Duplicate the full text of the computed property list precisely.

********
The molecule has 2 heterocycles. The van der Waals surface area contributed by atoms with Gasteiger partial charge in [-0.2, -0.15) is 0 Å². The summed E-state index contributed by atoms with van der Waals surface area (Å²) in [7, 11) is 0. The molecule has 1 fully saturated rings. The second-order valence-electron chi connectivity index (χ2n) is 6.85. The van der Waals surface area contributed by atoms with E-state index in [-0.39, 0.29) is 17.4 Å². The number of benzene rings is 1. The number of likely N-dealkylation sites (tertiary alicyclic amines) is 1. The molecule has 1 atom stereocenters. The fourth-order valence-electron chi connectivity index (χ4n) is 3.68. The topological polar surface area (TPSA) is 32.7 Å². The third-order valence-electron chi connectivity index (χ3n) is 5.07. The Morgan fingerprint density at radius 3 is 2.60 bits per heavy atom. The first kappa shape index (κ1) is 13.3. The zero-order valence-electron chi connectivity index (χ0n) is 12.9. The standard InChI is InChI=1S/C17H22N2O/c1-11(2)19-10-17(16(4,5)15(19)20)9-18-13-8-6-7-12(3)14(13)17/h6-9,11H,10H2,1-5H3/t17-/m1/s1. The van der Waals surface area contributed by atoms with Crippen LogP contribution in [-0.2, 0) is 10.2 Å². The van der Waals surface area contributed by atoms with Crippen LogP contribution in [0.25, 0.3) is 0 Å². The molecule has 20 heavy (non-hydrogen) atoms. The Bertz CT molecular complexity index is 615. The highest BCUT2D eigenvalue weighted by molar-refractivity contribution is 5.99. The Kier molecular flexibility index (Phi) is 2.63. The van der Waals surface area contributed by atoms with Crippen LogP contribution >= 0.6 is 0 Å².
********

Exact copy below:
The molecule has 2 heterocycles. The van der Waals surface area contributed by atoms with Gasteiger partial charge in [-0.2, -0.15) is 0 Å². The summed E-state index contributed by atoms with van der Waals surface area (Å²) in [7, 11) is 0. The molecule has 1 fully saturated rings. The second-order valence-electron chi connectivity index (χ2n) is 6.85. The van der Waals surface area contributed by atoms with E-state index in [-0.39, 0.29) is 17.4 Å². The number of benzene rings is 1. The number of likely N-dealkylation sites (tertiary alicyclic amines) is 1. The molecule has 1 atom stereocenters. The fourth-order valence-electron chi connectivity index (χ4n) is 3.68. The topological polar surface area (TPSA) is 32.7 Å². The third-order valence-electron chi connectivity index (χ3n) is 5.07. The Morgan fingerprint density at radius 3 is 2.60 bits per heavy atom. The first kappa shape index (κ1) is 13.3. The zero-order valence-electron chi connectivity index (χ0n) is 12.9. The standard InChI is InChI=1S/C17H22N2O/c1-11(2)19-10-17(16(4,5)15(19)20)9-18-13-8-6-7-12(3)14(13)17/h6-9,11H,10H2,1-5H3/t17-/m1/s1. The van der Waals surface area contributed by atoms with Crippen LogP contribution in [-0.2, 0) is 10.2 Å². The van der Waals surface area contributed by atoms with Crippen LogP contribution in [0.25, 0.3) is 0 Å². The molecule has 20 heavy (non-hydrogen) atoms. The Bertz CT molecular complexity index is 615. The highest BCUT2D eigenvalue weighted by molar-refractivity contribution is 5.99. The Kier molecular flexibility index (Phi) is 2.63. The van der Waals surface area contributed by atoms with Crippen LogP contribution >= 0.6 is 0 Å².